DDF News — 27 May 2022
Festival Blog – Audience Review by Tim Leech-Cleary
Shuffling in to Project Arts Centre’s Space Upstairs the thin space between the wall and the seating rig opens up to reveal a stage cut in to four horizontal strips by three thin lines on the floor. Peering through the darkness, stage right hides a small band featuring a live cellist, percussionist, bassist, and a singer.
As the audience shuffle in we are met with rhythmic music reminiscent of some ancient machine buried deep underground, its cogs resonating with the earth itself producing a metallic drone felt in the pit of your stomach syncopated by a morse code-like tapping. Our shuffling is matched by the dancers themselves already present on stage: to the rhythm of the music five figures dressed in nondescript drab clothing move in a separated line from spot to spot, hands clutched to their torsos just above the stomach, a form that quietly screams anxiety. I’m struck by this familiar pose, something akin to someone waiting for a diagnosis in an oncologists, or the waiting room of an NCT centre. We’re informed of the absence of an important player: one of the dancers has unfortunately taken ill at the last minute and will be partially replaced by the director Catherine Young for a number of key segments. The anxiety depicted by the dancers then is, at least partially, real. Even with the missing dancer what follows can only be described as truth through movement.
The dancers begin as isolated subjects, and each interaction between one another has an almost atomic quality: in one swift movement a figure collides with another causing a reaction, some minor and others ending in an explosive shaking of ones body and arms as though arguing with themselves in a bathroom mirror in some terrible hallucination. These sporadic interactions bring to mind two drunk office men after a long day of work fighting one another not to win, but to release the physical tension built up throughout a day of denying oneself humanity for the sake of business. These are bodies colliding and exploding in response to some other unseen power that cannot be affected, but constantly weighs heavily on the mind and spirit. The dancers present the terrible truth that we lash out at those with less power than us as an alternative to fighting those who are in power and are thus untouchable.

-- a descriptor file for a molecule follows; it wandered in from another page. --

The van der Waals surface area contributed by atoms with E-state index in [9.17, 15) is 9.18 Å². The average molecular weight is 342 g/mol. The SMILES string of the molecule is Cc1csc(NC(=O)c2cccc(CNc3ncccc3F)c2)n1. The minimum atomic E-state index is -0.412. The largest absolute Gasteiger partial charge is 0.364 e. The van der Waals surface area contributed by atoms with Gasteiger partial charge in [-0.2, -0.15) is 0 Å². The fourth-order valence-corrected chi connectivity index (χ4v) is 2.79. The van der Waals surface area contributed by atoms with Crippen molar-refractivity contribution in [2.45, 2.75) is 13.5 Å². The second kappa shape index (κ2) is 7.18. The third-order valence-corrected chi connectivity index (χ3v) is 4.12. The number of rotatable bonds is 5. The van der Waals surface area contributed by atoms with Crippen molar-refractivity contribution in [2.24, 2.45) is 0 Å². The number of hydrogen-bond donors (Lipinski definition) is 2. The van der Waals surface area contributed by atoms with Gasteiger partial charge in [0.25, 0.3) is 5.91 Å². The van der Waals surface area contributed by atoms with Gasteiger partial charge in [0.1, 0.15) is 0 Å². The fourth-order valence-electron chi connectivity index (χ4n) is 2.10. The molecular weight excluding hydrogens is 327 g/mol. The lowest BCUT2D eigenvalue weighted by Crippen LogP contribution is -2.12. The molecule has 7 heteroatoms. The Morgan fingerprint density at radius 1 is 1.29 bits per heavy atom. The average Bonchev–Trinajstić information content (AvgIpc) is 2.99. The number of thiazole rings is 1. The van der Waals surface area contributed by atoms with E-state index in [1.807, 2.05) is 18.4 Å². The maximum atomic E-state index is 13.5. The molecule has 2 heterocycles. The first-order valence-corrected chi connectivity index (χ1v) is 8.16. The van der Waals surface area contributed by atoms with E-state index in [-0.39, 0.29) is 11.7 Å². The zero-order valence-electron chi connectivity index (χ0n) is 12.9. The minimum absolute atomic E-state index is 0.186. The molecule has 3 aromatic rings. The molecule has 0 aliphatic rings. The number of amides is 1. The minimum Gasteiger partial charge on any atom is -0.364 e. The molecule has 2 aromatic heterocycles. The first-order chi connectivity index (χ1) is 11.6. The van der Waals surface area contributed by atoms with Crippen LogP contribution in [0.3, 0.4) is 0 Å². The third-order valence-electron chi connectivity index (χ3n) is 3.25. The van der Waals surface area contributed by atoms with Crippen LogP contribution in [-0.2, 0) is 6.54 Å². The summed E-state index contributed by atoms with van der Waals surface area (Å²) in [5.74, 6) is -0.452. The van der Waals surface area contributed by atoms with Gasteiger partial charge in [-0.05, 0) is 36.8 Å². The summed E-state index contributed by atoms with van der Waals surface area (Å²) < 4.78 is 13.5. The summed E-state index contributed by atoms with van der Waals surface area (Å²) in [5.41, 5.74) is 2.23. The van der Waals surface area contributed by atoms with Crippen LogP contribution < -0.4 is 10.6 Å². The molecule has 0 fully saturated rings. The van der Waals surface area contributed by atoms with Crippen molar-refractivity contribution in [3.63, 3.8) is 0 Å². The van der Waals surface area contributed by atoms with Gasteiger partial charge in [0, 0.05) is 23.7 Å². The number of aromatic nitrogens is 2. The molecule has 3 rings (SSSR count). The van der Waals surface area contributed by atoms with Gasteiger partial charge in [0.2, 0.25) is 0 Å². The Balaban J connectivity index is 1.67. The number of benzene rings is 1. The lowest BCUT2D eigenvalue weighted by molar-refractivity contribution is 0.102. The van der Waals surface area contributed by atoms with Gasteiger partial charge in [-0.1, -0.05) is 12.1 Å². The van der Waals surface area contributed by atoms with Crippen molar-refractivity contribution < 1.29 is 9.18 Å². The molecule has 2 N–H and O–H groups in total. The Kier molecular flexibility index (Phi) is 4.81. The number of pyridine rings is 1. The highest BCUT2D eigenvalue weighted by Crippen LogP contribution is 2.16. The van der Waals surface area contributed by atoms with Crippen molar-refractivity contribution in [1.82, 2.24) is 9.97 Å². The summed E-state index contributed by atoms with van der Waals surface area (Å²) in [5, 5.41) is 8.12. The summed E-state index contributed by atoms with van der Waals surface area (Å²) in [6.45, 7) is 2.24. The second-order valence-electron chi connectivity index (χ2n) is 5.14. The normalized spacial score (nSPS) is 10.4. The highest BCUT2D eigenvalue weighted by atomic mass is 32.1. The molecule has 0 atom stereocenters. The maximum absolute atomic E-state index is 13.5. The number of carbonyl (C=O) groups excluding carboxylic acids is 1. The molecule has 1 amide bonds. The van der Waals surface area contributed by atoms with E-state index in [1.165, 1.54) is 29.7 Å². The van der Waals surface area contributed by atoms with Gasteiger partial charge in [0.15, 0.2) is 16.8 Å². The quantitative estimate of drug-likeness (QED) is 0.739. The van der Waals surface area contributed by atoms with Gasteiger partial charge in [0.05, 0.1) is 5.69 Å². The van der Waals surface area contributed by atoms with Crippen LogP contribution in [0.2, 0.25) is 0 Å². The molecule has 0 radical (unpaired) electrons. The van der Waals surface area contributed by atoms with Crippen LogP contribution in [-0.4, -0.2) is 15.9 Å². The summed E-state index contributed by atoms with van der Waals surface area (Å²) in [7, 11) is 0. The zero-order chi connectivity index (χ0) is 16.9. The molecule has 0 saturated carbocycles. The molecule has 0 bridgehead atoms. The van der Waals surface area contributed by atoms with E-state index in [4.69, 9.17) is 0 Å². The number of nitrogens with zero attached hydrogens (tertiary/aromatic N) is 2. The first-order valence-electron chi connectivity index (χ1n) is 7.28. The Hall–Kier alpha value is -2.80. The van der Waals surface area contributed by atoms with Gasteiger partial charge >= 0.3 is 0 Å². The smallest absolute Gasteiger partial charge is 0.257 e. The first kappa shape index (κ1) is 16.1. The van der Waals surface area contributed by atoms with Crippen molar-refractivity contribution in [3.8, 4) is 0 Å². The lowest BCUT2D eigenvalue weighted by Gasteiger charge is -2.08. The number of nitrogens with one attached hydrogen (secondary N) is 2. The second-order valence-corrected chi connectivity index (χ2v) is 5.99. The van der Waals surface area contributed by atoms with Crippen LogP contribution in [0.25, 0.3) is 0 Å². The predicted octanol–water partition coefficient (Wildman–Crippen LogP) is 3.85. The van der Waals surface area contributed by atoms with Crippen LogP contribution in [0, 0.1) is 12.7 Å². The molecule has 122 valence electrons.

© Patricio Cassinoni
A Call to You captures the visual and emotional essence of in-fighting, the dancers form micro-communities that move to those individuals left isolated and demand integration or face the consequences. Their miniature troupes huddle together and in unison move about the stage, none within the huddle missing a beat or causing any variations to the agreed up style whatsoever. These groups disperse and reintegrate when faced with opposition that upsets their status quo or when some new more convincing member steals away a number of dancers to form their own troupe. Director Catherine Young has endeavoured to present a community in its nascent state, a point in time where dispersed and displaced peoples search for something to bring them together to form a safe and solid collection.
The faces of the dancers reflect this hopeless infighting, each one gradually becoming more haggard and tired from the endless movement with no hope of a resolution. The interactions of aggression cause a number of members to fall to the floor with anguish, only to be picked back up once again to continue the fight for mere existence. These images of fighting, arguing, and confused interaction culminates in a lineup of tired souls punching the air, their first instance of true unity. In an instant, the narrative changes and Young joins her dancers on stage for the extravagant second half of the show, an explosion of folk dance-inspired spinning and synchronisation celebrating unity through diversity.
The music too has changed: the rigid and oppressive beat highlighted by the mournful singing from earlier breaks and gives way to a lively and empowering style that yearns for a better future. Young’s work researching folk dance and other folk traditions is wonderfully foregrounded as the troupe take one another’s hands and begin their shared dance, reminiscent of the spinning members of a céilí, Sufi Dervishes in deep meditation, or the Palestinian Dabke. The energy in the theatre is electric, through my chair back a number of tapping toes can be felt, and on stage the dancers cannot help but spin and move with bright eyes and wonderfully natural smiles and the occasional “whoop” of excitement.
The production came together from inception to performance in an extremely short two months. Rather than giving the piece an amateur and unrehearsed feeling this short run-up lends it a fantastic spontaneity that meshes perfectly with the highly emotional second half. Rather than focus on a rigid set of agreed upon movements akin to a classic piece of dance theatre A Call to You allows itself room to breath and accept itself as a new piece of work that draws upon many different origins. This mixing of contemporary and folk dances reiterates the energy of a diverse community and acts as a superb authors signature as the viewer can see Young’s previous work with dissident and displaced communities. This sudden shift from the disparaged and isolated dancing to a roaring, yelping explosion of fun offers up a distinct sense of optimism for the future. Without having to speak a single word the dancers demonstrate the power of collective action, and after so many years of global self isolation A Call to You is a wonderful balm for the soul that encourages and embraces difference in order to proclaim a better future for all.
Written by Tim Leech-Cleary, and curated by Saoirse Anton